called psychoneurobiology (APN). The core of this approach is the dialogue
with the subconscious mind. Any type of ART technique (muscle testing,
EAV, brainwave biofeedback, etc.) may be used to obtain answers and engage
in the dialogue.
The technique is aimed at uncovering any unresolved
past traumatic event and processing the material in a way that is healing
to both the patient and their family. The material is covered in the APN
I and II handouts and in the video sets from the APN Seminars.
Patients who responded poorly or were unresponsive
to prior treatment with appropriately selected Enderlein remedies and
detox agents, responded dramatically by treating the patient first with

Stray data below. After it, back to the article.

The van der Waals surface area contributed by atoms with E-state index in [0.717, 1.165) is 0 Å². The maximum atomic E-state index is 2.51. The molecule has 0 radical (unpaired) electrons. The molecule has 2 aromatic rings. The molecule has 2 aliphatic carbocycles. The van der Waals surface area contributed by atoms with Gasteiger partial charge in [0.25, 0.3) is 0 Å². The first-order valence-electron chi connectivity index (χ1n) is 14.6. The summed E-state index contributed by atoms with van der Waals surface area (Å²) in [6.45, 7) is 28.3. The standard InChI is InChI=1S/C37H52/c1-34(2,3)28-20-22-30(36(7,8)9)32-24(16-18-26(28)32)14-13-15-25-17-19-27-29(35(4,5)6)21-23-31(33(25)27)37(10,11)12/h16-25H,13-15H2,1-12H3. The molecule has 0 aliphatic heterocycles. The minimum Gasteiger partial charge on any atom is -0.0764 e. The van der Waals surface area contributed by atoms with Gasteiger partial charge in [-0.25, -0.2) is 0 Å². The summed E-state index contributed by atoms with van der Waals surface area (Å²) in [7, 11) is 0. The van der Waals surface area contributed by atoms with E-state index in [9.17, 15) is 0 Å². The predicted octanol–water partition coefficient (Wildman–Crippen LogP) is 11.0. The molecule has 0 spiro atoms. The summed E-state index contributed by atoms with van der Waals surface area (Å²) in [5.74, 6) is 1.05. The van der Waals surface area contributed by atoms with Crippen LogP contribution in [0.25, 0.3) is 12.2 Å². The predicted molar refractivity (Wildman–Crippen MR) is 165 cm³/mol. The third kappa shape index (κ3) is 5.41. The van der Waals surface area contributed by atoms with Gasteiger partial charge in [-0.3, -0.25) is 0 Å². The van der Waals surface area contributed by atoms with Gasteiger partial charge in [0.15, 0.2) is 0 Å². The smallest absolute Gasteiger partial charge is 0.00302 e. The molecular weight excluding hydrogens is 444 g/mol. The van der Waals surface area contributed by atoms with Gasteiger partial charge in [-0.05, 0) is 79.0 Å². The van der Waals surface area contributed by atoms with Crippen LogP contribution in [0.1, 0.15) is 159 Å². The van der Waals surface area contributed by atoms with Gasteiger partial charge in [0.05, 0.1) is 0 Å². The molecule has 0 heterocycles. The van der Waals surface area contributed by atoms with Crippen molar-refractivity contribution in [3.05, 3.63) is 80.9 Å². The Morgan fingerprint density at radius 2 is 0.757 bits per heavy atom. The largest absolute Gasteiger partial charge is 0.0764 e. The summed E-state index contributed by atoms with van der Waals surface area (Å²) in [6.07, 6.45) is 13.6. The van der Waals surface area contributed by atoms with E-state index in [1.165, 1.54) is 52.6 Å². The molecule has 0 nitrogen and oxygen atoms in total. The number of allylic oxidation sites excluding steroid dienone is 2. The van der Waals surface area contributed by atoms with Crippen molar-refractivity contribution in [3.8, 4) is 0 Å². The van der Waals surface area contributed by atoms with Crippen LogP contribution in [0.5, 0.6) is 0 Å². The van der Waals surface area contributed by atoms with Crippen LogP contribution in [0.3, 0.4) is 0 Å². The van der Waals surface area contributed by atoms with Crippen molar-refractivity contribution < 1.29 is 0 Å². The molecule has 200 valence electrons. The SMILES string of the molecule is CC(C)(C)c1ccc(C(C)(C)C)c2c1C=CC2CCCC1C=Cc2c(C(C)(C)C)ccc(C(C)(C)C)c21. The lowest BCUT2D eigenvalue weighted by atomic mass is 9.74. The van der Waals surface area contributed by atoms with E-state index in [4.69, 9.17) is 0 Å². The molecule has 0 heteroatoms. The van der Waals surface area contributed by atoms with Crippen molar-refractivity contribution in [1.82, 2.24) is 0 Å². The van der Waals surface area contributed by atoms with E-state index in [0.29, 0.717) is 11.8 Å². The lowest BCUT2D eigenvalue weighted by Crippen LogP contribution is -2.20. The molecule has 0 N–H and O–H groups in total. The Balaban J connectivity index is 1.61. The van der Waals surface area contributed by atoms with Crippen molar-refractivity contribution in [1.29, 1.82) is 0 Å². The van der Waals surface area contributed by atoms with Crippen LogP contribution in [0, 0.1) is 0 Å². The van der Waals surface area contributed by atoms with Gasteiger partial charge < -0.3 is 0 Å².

by unloading emotional material, correcting limiting beliefs and creating
an opportunity for healing between living and dead family members.
In fact, every parameter of their biochemistry, including
bio-terrain measurements like tissue and blood pH, osmolality, conductivity
but also including hormone levels, mineral levels, etc. move in a direction
toward normal after successful APN treatments. Results are often permanent.
The disease model that
is emerging from these observations looks as follows:
The symptom is that which is visible or apparent and
usually the reason the patient comes to us. Underneath or within it, we
find most often a chronic infection. Underneath the infection, we find
the altered milieu -- mostly the presence of toxic metals. Underneath
that, the reason why it is there (other than the obvious necessary exposure),
the selection of location, the choice of metal -- are all created and
guided by the subconscious mind and determined by the type, severity and
date of unresolved psycho-emotional trauma or material.
Volume 10, 2000